Second, if your building is inevitably demolished– perhaps you live in a city where criminal families of suburban billionaires have unilateral power, for example, to demolish half of your downtown to build parking lots– having a Matterport space means that the building can live on forevermore on the internet, even if its physical presence is no more. Still, sometimes a building changes but remains intact. You can see the entirety of Ford Motor Company’s Michigan Central Station project under construction here. A number of details– like my favorite, the colorful graffiti in the former cafeteria/restaurant, or parts of the underground concourse- will be substantially modified, but the spaces remain accessible in their erstwhile format.

Economic Development– And Beyond

The North American Main Street has struggled against trends of big box retail, suburbanization and centralization of rural populations (either into big cities or into bigger small towns), and, more recently, the economic effects of inflation (and the need to extend the business cycle at all costs). It’s helpful to have another tool to challenge this. Matterport helps highlight vibrant retail spaces, cultural and arts spaces, educational spaces, and more. It’s possible to include didactic elements called Mattertags, which allow users to interact with the space on a deeper level– embedded images, texts, video, and more, within the “scene.” Imagine that every town could have an atlas of spaces that could be explored through web or mobile, either for prospective commercial tenants, potential shoppers, or prospective residents.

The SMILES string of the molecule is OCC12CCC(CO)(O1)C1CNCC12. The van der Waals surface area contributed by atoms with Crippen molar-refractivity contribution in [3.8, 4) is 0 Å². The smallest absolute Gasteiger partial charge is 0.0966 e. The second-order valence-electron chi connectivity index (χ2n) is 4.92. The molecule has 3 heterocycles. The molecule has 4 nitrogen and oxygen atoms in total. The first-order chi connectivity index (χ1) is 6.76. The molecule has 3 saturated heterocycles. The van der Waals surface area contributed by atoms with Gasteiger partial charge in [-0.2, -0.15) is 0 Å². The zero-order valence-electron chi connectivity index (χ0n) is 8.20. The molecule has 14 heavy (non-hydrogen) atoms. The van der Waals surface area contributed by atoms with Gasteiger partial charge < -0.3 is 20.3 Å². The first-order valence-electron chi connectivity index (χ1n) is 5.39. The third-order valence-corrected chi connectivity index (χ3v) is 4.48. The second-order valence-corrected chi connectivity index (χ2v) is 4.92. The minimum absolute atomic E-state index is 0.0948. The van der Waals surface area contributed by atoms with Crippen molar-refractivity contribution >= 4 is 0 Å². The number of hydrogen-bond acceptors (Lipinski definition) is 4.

Matterport generously provided us with a small grant to cover operating costs associated with specifically focusing on spaces of local cultural and economic import, ranging from the likes of Eagle Point Park pavilions in Dubuque to a half dozen small and Black-owned businesses in Minneapolis (including Sammy’s Avenue Eatery and the Somali fast-casual Afro Deli), plus the Juxtaposition Arts space in North Minneapolis. In Detroit, we imaged Yum Village, the former FM Envelope Factory on the westside of Detroit, which hosts the Detroit Bus Company, among others– and a number of other small businesses.

What’s next? Museums, historical sites, art galleries? Let’s chat. If you’re interested in talking about what the platform can do for your business or community, please reach out!

Nat M. Zorach

Nat M. Zorach, AICP, MBA, is a city planner and energy professional based in Detroit, where he writes about infrastructure, sustainability, tech, and more. A native of Lancaster, Pennsylvania, he attended Grinnell College in Iowa, the Kogod School of Business at American University, the POCACITO transatlantic program, the SISE program at the University of Illinois Chicago, and he is also a StartingBloc Social Innovation Fellow. He enjoys long walks through historic, disinvested Rust Belt neighborhoods at sunset. (Nat's views and opinions are his own and do not represent those of his employer).